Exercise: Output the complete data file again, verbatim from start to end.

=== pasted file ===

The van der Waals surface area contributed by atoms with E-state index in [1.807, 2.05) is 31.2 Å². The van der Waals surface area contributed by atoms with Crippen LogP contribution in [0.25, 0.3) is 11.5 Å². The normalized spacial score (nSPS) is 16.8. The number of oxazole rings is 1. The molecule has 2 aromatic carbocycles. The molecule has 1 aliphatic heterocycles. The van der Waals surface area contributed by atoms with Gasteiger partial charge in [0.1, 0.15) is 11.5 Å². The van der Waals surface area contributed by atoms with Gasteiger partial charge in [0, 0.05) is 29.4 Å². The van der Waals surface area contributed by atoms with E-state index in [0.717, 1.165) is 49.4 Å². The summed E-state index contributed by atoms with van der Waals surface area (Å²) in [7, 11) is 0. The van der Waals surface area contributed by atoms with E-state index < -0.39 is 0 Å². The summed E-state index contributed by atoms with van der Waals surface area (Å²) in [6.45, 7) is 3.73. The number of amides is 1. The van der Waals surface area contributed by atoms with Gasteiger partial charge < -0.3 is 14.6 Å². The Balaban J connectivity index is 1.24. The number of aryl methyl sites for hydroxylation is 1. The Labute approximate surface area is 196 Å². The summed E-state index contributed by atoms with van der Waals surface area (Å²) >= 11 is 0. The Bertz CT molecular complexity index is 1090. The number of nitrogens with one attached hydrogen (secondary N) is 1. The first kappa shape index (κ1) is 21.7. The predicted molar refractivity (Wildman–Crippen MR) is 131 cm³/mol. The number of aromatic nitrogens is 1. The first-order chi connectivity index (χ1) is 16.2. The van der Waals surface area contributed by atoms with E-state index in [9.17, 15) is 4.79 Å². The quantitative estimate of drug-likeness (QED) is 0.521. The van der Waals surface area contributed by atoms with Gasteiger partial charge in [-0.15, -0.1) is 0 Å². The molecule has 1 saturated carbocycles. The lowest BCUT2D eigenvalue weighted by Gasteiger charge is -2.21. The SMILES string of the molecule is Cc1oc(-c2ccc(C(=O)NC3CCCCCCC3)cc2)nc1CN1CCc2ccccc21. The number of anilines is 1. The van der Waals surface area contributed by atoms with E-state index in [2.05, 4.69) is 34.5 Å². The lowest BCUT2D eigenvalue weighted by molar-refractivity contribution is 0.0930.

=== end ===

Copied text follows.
The van der Waals surface area contributed by atoms with E-state index in [1.807, 2.05) is 31.2 Å². The van der Waals surface area contributed by atoms with Crippen LogP contribution in [0.25, 0.3) is 11.5 Å². The normalized spacial score (nSPS) is 16.8. The number of oxazole rings is 1. The molecule has 2 aromatic carbocycles. The molecule has 1 aliphatic heterocycles. The van der Waals surface area contributed by atoms with Gasteiger partial charge in [0.1, 0.15) is 11.5 Å². The van der Waals surface area contributed by atoms with Gasteiger partial charge in [0, 0.05) is 29.4 Å². The van der Waals surface area contributed by atoms with E-state index in [0.717, 1.165) is 49.4 Å². The summed E-state index contributed by atoms with van der Waals surface area (Å²) in [7, 11) is 0. The van der Waals surface area contributed by atoms with E-state index < -0.39 is 0 Å². The summed E-state index contributed by atoms with van der Waals surface area (Å²) in [6.45, 7) is 3.73. The number of amides is 1. The van der Waals surface area contributed by atoms with Gasteiger partial charge < -0.3 is 14.6 Å². The Balaban J connectivity index is 1.24. The number of aryl methyl sites for hydroxylation is 1. The Labute approximate surface area is 196 Å². The summed E-state index contributed by atoms with van der Waals surface area (Å²) >= 11 is 0. The Bertz CT molecular complexity index is 1090. The number of nitrogens with one attached hydrogen (secondary N) is 1. The first kappa shape index (κ1) is 21.7. The predicted molar refractivity (Wildman–Crippen MR) is 131 cm³/mol. The number of aromatic nitrogens is 1. The first-order chi connectivity index (χ1) is 16.2. The van der Waals surface area contributed by atoms with E-state index in [9.17, 15) is 4.79 Å². The quantitative estimate of drug-likeness (QED) is 0.521. The van der Waals surface area contributed by atoms with Gasteiger partial charge in [-0.15, -0.1) is 0 Å². The molecule has 1 saturated carbocycles. The lowest BCUT2D eigenvalue weighted by Gasteiger charge is -2.21. The SMILES string of the molecule is Cc1oc(-c2ccc(C(=O)NC3CCCCCCC3)cc2)nc1CN1CCc2ccccc21. The number of anilines is 1. The van der Waals surface area contributed by atoms with E-state index in [2.05, 4.69) is 34.5 Å². The lowest BCUT2D eigenvalue weighted by molar-refractivity contribution is 0.0930.